Working as a Stage Manager: Everything You Need to Know About a Career in Stage Management

Thinking of starting a career in stage management? Looking to take on your first Deputy Stage Manager role? Here’s a comprehensive guide to what you need to know about a career in stage management. Stage managers play a crucial role in bringing a director's vision to life. In this blog post, we'll explore the various roles within stage management, the experience and skills needed, and the technologies that modern stage managers rely on. 

Roles in Stage Management

When beginning a career in stage management, you typically start as an Assistant Stage Manager (ASM), progress to Deputy Stage Manager (DSM), and eventually advance to Stage Manager (SM) or Company Stage Manager (CSM). After 10-15 years, many stage managers transition to roles like production managers, administrators, directors, or other industry-related positions. There's also the option to move into television, film, or events, though most prefer live arts.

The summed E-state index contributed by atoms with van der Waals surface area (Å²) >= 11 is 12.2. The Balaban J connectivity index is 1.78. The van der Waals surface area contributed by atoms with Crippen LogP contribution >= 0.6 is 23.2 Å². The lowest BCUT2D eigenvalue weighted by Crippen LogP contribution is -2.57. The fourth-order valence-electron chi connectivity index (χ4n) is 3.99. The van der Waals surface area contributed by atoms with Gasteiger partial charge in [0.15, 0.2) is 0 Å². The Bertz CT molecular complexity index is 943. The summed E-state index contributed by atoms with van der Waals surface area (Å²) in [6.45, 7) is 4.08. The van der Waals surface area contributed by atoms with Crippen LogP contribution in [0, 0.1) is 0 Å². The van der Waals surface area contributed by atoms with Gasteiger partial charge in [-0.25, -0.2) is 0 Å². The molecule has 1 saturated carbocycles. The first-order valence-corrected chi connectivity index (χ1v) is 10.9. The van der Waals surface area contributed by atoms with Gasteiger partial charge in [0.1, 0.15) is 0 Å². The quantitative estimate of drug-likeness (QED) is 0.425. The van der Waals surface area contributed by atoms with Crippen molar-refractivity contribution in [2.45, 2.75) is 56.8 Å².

Assistant Stage Manager (ASM)

The Assistant Stage Manager (ASM) supports the DSM by attending rehearsals, handling communications, and stepping in as needed. They assist the director and artists with various tasks, manage props and furniture, and sometimes operate technical equipment. Additionally, an ASM typically learns the prompt book to cover for the DSM when necessary. The ASM's duties are diverse, all aimed at facilitating the best possible conditions for the production. 

Deputy Stage Manager (DSM)

The Deputy Stage Manager (DSM) oversees the entire stage management process, ensuring the production runs efficiently and effectively. They are responsible for complex technical operations, often including the integration and operation of sound systems from the prompt desk. The DSM plays a central role in preventing issues that could negatively impact the production and ensures it is executed to its full potential.